Point of no return?

Something had to happen in Waltham Forest. The LEA was a mess. But is privatisation really the best solution, asks Francis Beckett

Francis Beckett
Tuesday June 26, 2001
The Guardian

Something had to be done about the education authority in the north London borough of Waltham Forest. Everyone agrees about that, from the education consultants scrabbling for the borough's business, to the trade union shop stewards who may lead their members out on strike against privatisation. Leaving things as they were was never an option after an Ofsted report in May last year exposed the authority's weaknesses.

To Estelle Morris, who was schools minister when she was first consulted and is now education secretary, the answer is the same as it was for Islington and Hackney, for Leeds, Bradford and Sandwell: privatise. If a local authority is not providing education services efficiently, sprinkle some private-sector gold dust over it. It's a one-size-fits-all prescription.

So Waltham Forest's councillors have spent a fraught year watching the unedifying sight of competing companies scratching each others' eyes out to get the business. Next month they have to decide who gets the contract, and they find themselves with only one choice of company. It is, in many ways, a thoroughly unattractive one.

Local education authorities no longer run schools. They have been stripped of their powers, but they still have responsibilities. They provide services, ranging from special needs teaching to clerks for governing bodies, which schools can buy if they wish. They help and advise schools in trouble, and the best LEAs provide valued support to headteachers in their lonely and stressful work.

By common consent, Waltham Forest has not done this effectively for some years. Ofsted listed five failings, including not doing enough to raise standards in secondary schools, and not giving sufficient help to schools with behaviour problems. Former Ofsted chief Chris Woodhead characteristically went further than his own inspectors: the LEA, he claimed, had a "culture of failure and hopelessness".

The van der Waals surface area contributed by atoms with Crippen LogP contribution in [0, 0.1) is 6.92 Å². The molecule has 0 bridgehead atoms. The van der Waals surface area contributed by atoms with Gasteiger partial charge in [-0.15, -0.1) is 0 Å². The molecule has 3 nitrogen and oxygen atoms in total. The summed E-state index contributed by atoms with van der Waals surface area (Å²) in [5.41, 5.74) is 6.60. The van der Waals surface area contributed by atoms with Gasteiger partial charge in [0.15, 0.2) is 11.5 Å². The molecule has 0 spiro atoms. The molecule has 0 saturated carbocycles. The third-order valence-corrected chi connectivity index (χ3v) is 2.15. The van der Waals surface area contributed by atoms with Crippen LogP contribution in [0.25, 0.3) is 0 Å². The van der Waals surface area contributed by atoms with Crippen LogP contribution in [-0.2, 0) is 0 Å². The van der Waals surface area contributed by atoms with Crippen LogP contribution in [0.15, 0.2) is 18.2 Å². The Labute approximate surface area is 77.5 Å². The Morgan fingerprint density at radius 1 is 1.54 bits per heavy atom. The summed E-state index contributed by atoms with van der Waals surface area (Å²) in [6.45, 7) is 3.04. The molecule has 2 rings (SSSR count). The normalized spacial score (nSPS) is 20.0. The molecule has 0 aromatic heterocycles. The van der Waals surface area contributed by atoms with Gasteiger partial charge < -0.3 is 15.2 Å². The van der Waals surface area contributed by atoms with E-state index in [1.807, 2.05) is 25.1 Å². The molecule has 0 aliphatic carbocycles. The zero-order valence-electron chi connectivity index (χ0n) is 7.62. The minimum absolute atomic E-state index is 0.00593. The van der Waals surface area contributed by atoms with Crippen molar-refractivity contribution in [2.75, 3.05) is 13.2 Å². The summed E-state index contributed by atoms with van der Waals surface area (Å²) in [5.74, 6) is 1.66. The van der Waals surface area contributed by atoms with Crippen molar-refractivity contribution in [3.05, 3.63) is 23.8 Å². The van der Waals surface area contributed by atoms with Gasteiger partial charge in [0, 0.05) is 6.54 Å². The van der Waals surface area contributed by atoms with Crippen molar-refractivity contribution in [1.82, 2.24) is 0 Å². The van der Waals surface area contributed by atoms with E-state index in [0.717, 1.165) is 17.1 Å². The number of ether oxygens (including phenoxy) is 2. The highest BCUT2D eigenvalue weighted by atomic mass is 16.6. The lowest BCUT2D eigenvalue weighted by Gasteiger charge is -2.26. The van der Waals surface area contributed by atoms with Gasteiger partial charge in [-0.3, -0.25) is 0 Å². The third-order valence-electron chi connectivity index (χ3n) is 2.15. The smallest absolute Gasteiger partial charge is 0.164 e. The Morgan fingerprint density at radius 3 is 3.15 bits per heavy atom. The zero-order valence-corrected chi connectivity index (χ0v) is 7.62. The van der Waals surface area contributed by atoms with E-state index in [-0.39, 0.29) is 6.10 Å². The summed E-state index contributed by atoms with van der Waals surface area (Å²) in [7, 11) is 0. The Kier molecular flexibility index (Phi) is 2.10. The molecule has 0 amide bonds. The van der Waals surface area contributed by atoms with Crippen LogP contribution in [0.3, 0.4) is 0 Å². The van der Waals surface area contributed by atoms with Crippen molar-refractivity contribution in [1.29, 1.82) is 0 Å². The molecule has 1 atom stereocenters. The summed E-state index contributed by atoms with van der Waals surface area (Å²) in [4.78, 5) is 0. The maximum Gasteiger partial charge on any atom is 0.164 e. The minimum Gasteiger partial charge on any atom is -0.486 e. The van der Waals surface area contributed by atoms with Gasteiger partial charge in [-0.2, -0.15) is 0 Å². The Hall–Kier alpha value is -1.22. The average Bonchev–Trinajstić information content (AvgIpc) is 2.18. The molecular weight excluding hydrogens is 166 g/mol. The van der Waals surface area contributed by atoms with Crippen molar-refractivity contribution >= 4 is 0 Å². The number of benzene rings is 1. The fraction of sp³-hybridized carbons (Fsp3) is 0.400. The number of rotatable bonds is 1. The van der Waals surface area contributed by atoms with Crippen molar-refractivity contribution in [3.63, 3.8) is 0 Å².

The local branch of the public sector trade union Unison, whose members work in the LEA, said: "The au thority's failure to act on schools which have been failing . . . has led to parents voting with their children's feet." There was not enough investment, poor collection of statistics, and above all, rotten communications with staff: "The unspoken message is clear: it does not matter that staff . . . are ill-informed because their opinions don't matter."

As with other councils flayed by Ofsted, education ministers made it clear that they would use their power to take over the authority's functions if the private sector was not called in. In came the management consultants PriceWaterhouseCoopers, whose report said: "The LEA does not currently have the capacity to bring about the required improvement," and offered four possible privatisation models. How much Waltham Forest ratepayers paid for their report is a closely guarded secret, but it was at least £250,000.

So in came a company called PPI, to run the education department on an interim basis until a long-term solution was found. And that's where the ethics of private business started to clash head-on with those of the public sector, and things started to get messy.

PPI's core business was doing inspections for Ofsted. It was Ofsted's biggest supplier. Its boss and the owner of a third of its shares was John Haslett, an old friend of Chris Woodhead. He led the PPI team in Waltham Forest, becoming the borough's acting deputy chief education officer.

Then PPI was bought by a much bigger company called Tribal, which sells training packages. Tribal joined forces with the security company Group Four in order to bid for major education projects such as Waltham Forest.

Now that his company was big enough to bid for the £15m a year contract, Haslett, as deputy chief education officer, was in the awkward position of helping to award a contract from which he might ultimately benefit. He claimed that a system of "Chinese walls" would prevent any conflict of interest. But Tribal also agreed that, if they got the contract, they would give Haslett a one-off payment of £5,000. Unfortunately for Haslett, this deal was discovered by another bidder, Nord Anglia's Kevin McNeany, who gleefully exposed it. PPI said the offer had been made before the bidding formally began. But that was the end of Tribal's chances.